With restaurants in his blood, George opened Mr. C's Southern Country Chicken on Monroe Rd. in 1967.  The restaurant was so successful with its fried chicken, fish, and pizza that he opened two more locations within the next six months. Eventually, he would also have locations in downtown, near UNCC, and (his biggest venture) a full sit-down restaurant near Eastland Mall.

In the early '80's, with diners looking for more healthy alternatives, George overhauled his UNCC location and revamped the menu and gave the eatery a new name--Showmar's (named after his bookkeeper). Showmar's continues to grow to this day and currently has over twenty locations throughout Charlotte and its neighboring communities. George has found a niche with Showmar's by offering a bridge between fast food and full-service restaurants. Showmar's menu includes many items made famous at Mr. C's along with Greek specialities and their famous pita burgers and sandwiches. 

REVISIONS-- 8-2-2008

1975 photo of the UNCC location

1975 ad

REVISIONS -- 8/9/2008

1976 photo of the entrance inside the Northwestern Bank Building

Saturday, May 10, 2008

Outrigger Seafood

Based out of North Myrtle Beach, Outrigger Seafood opened a second location in the Southpark area in 1991. This was during the height of Charlotte Hornets-mania and restaurant (and team) owner George Schinn sought to capitalize on the popularity of his basketball team franchise with the opening of his restaurant.

Outrigger was a combination of several different concepts. It was part beach-themed fish camp--with tons of fried seafood, a salad bar, and (actually very good) hushpuppies. It also featured a fairly-upscale decor with white linens, formal servers, and lots of deep green and wood-tones. They also featured fresh fish (some unique like cobia) prepared in a number of non-fried ways (grilled, broiled, sauteed, poached, blackened).

Though popular at first, the restaurant ultimately failed within a few short years. Causes included its hard-to-find location--it was hidden behind an office park across the street from the mall. Schinn's shameless promotion of the Hornets as a tie-in also didn't help much (see the ad above)-the bar even featured photos of all of the players. Like Schinn and his Hornets, Outrigger Seafood soon became a distant memory for most Charlotteans.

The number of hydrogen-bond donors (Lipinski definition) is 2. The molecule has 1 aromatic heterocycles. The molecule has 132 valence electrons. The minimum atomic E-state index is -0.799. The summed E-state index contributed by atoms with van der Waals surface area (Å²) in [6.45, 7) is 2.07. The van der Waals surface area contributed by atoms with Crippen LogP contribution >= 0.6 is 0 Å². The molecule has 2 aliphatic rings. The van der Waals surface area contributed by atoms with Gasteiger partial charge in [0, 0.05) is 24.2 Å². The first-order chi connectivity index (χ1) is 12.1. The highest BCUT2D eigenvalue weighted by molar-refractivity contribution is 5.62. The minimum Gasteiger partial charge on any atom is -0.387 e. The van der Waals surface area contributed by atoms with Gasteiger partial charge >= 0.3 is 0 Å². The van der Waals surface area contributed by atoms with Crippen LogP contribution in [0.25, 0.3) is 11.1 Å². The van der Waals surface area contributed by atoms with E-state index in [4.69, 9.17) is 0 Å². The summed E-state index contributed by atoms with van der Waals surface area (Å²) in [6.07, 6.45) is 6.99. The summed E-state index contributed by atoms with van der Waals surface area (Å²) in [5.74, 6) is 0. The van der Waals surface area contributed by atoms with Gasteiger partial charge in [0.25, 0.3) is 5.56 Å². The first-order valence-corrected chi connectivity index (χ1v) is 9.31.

Monday, May 5, 2008

The Fishmarket

1983 ad

1983 ad

1990 ad

1994 ad

Original matchbooks (both courtesy of Robert McEwen)

Your hosts-- Rene (owner), Vince (manager), and Martin (owner/head chef)

1993 table photo (note the aquarium in the rear)

1994 interior shot

Located in the Pavilion Shoppes across from Southpark Mall, The Fishmarket opened in March of 1983. The Fishmarket quickly established itself as the destination to go for gourmet seafood in an unsurpassed elegant atmosphere. The ambience was further enhanced by several large aquariums strategically located in the dining room as well as evening music provided by piano. For years, The Fishmarket was one of only two of Charlotte's five-star restaurants. It earned a reputation for an extensive menu of unusual fish and a formal setting which was both unique and distinct.

The Fishmarket would continue its successful run for about 20 years when the Pavilion (in response to the expansion and remodel of Southpark Mall) would close and eventually be torn down (the building was showing its age and tearing it down was an easier option than remodeling). The location currently houses a high-end gardening store and a bistro-style restaurant.

REVISIONS -- 1-19-2009- From the late-90's-